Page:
The Australian Taxation Office (ATO) is the Australian Government's main revenue collection agency. The ATO manages and shapes the revenue systems that sustain social and economic policy, and fund services for Australians. Their main role is to administer legislation for taxes, superannuation and excise (but not customs duty) and they also address broader issues such as aggressive tax planning, persistent tax debtors, globalisation and the cash economy.
In Australia, tax is paid out of money you earn from a job, business or investment. The Australian Taxation Office collects taxes from individuals and businesses to pay for important community services like hospitals, schools, roads and railways.
Understanding Tax - Starting Out
If you are working, your employer automatically takes tax out of your salary or wages. At the end of each financial year, you lodge a tax return with the Tax Office which shows how much you earned and how much tax was taken from your pay. You may be able to reduce the amount of tax by claiming some deductions and tax offsets.
Before you start work, or soon after, you may need to get a tax file number (TFN). The main tax you'll pay is income tax, which is charged on income you receive, such as salary and wages, investment income and business income. At the end of the income year (30 June), most people need to lodge an annual tax return.
A tax file number is an important part of the Australian tax system. Only one TFN is issued to you during your lifetime, even if you change things such as your name or residency.
How income tax works
The main tax you'll pay is income tax, which is charged on income you receive, such as salary and wages, investment income and business income.
Usually you pay income tax during the year as you earn the income. It's called 'pay as you go' (PAYG).
If you're an employee, your payer (your employer) works out how much income tax to take out of your wages and sends it to ATO. This is called PAYG withholding.
If you earn income from which tax hasn't been withheld - for example, if you're paid as a contractor or you receive rent or interest income - ATO may ask you to make payments during the year direct to them. These payments are called PAYG instalments.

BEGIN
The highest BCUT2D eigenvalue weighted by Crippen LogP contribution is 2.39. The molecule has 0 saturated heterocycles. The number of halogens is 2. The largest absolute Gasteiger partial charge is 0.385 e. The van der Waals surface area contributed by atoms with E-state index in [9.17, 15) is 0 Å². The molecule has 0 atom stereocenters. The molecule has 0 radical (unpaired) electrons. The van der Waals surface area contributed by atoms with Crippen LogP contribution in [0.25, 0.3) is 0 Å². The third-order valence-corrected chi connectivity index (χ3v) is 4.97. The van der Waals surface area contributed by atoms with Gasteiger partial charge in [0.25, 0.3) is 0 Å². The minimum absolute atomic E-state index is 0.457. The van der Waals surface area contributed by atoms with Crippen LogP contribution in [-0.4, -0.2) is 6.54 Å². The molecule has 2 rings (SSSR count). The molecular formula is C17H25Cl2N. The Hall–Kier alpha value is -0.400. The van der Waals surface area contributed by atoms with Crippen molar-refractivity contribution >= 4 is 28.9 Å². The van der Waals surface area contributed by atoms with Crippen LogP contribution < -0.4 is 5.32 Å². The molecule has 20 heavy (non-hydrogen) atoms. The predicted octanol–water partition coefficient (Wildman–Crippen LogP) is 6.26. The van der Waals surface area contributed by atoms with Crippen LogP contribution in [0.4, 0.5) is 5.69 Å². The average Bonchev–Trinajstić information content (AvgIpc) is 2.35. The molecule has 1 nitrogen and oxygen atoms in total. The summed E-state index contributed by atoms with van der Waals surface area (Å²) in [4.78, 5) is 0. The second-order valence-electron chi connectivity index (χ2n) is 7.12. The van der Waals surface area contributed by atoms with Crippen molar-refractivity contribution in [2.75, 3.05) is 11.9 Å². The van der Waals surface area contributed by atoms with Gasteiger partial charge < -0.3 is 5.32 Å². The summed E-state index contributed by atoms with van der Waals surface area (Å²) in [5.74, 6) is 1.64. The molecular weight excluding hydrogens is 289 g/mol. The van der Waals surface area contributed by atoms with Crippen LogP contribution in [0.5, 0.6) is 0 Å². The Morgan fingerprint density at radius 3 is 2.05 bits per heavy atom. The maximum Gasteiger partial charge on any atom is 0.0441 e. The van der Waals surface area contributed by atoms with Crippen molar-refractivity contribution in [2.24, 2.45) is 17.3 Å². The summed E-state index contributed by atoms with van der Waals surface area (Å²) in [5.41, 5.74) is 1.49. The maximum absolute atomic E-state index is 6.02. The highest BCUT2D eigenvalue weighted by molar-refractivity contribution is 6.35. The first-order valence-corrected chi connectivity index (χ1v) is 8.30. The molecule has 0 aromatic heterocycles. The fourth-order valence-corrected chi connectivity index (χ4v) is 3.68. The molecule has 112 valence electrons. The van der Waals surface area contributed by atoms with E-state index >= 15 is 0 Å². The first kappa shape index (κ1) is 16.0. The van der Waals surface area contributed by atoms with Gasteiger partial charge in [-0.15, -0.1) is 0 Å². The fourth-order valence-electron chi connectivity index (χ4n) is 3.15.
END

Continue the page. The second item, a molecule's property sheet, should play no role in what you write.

The amount of income tax you pay is linked to how much you earn and whether you're an Australian resident. The more you earn, the higher your rate of tax.
How much income tax you pay
The amount of income tax and the tax rate you pay depends on how much you earn. The more you earn, the higher your rate of tax.
If you're an Australian resident, the first $18,200 you earn is tax-free. This is called the tax-free threshold. If you are a foreign resident, you pay tax from the first dollar of taxable income.
Unless you are an Australian or New Zealand citizen, you will need a visa to enter Australia. New Zealand passport holders can apply for a visa upon arrival in the country. All other passport holders must apply for a visa before leaving home. You can apply for a range of visas, including tourist visas and working holiday visas, at your nearest Australian Consulate. You can also apply for certain types of visas online.
There are important things you should know before applying for, or being granted, an Australian visa. These include applying for the right type of visa, application requirements, your obligations while in Australia and the importance of complying with visa conditions.
A tourist visa is for people visiting Australia for a holiday, sightseeing, social or recreational reasons, to visit relatives, friends or for other short-term non-work purposes. There are a number of tourist visas available for people wishing to visit Australia as a tourist. Visit the Australian Government Department of Immigration and Citizenship website for eligibility requirements.
ETA (Visitor) (Subclass 976)